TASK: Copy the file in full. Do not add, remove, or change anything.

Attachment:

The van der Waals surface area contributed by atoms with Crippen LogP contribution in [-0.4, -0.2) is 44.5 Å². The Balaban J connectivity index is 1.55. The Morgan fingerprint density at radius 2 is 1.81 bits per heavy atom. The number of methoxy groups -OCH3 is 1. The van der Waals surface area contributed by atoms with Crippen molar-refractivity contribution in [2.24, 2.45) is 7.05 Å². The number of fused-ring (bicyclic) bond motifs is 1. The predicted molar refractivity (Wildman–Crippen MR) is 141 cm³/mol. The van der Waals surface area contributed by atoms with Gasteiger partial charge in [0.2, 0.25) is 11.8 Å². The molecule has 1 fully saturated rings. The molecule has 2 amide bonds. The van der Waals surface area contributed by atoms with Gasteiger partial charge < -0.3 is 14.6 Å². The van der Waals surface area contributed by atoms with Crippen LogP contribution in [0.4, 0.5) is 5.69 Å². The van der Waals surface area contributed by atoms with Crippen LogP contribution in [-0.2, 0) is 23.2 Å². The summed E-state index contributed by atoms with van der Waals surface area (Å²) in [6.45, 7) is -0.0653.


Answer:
The van der Waals surface area contributed by atoms with Crippen LogP contribution in [-0.4, -0.2) is 44.5 Å². The Balaban J connectivity index is 1.55. The Morgan fingerprint density at radius 2 is 1.81 bits per heavy atom. The number of methoxy groups -OCH3 is 1. The van der Waals surface area contributed by atoms with Crippen molar-refractivity contribution in [2.24, 2.45) is 7.05 Å². The number of fused-ring (bicyclic) bond motifs is 1. The predicted molar refractivity (Wildman–Crippen MR) is 141 cm³/mol. The van der Waals surface area contributed by atoms with Gasteiger partial charge in [0.2, 0.25) is 11.8 Å². The molecule has 1 fully saturated rings. The molecule has 2 amide bonds. The van der Waals surface area contributed by atoms with Gasteiger partial charge < -0.3 is 14.6 Å². The van der Waals surface area contributed by atoms with Crippen LogP contribution in [0.4, 0.5) is 5.69 Å². The van der Waals surface area contributed by atoms with Crippen LogP contribution in [-0.2, 0) is 23.2 Å². The summed E-state index contributed by atoms with van der Waals surface area (Å²) in [6.45, 7) is -0.0653.